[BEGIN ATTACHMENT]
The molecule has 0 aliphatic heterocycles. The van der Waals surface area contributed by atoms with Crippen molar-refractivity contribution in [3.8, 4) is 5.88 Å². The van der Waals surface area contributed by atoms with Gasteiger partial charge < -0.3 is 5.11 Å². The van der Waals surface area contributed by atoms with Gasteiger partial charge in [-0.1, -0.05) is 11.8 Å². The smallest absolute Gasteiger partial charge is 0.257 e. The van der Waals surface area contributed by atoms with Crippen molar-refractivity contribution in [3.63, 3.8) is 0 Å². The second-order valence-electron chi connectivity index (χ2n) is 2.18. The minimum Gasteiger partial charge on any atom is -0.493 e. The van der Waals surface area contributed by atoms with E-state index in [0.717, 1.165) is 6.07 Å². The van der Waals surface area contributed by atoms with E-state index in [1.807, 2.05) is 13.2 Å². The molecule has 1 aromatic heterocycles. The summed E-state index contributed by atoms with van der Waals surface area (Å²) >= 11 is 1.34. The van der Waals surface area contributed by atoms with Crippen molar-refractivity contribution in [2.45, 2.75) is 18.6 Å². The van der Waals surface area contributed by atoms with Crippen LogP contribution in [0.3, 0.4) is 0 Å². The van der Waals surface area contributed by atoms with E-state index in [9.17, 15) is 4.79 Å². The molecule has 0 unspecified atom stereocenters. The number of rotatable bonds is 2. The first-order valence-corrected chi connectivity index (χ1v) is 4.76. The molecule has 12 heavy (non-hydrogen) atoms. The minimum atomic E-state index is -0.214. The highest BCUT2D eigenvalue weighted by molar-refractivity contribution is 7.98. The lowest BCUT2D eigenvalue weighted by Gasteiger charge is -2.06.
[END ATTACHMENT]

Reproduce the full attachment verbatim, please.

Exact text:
The molecule has 0 aliphatic heterocycles. The van der Waals surface area contributed by atoms with Crippen molar-refractivity contribution in [3.8, 4) is 5.88 Å². The van der Waals surface area contributed by atoms with Gasteiger partial charge < -0.3 is 5.11 Å². The van der Waals surface area contributed by atoms with Gasteiger partial charge in [-0.1, -0.05) is 11.8 Å². The smallest absolute Gasteiger partial charge is 0.257 e. The van der Waals surface area contributed by atoms with Crippen molar-refractivity contribution in [3.63, 3.8) is 0 Å². The second-order valence-electron chi connectivity index (χ2n) is 2.18. The minimum Gasteiger partial charge on any atom is -0.493 e. The van der Waals surface area contributed by atoms with E-state index in [0.717, 1.165) is 6.07 Å². The van der Waals surface area contributed by atoms with E-state index in [1.807, 2.05) is 13.2 Å². The molecule has 1 aromatic heterocycles. The summed E-state index contributed by atoms with van der Waals surface area (Å²) >= 11 is 1.34. The van der Waals surface area contributed by atoms with Crippen molar-refractivity contribution in [2.45, 2.75) is 18.6 Å². The van der Waals surface area contributed by atoms with Crippen LogP contribution in [0.3, 0.4) is 0 Å². The van der Waals surface area contributed by atoms with E-state index in [9.17, 15) is 4.79 Å². The molecule has 0 unspecified atom stereocenters. The number of rotatable bonds is 2. The first-order valence-corrected chi connectivity index (χ1v) is 4.76. The molecule has 12 heavy (non-hydrogen) atoms. The minimum atomic E-state index is -0.214. The highest BCUT2D eigenvalue weighted by molar-refractivity contribution is 7.98. The lowest BCUT2D eigenvalue weighted by Gasteiger charge is -2.06.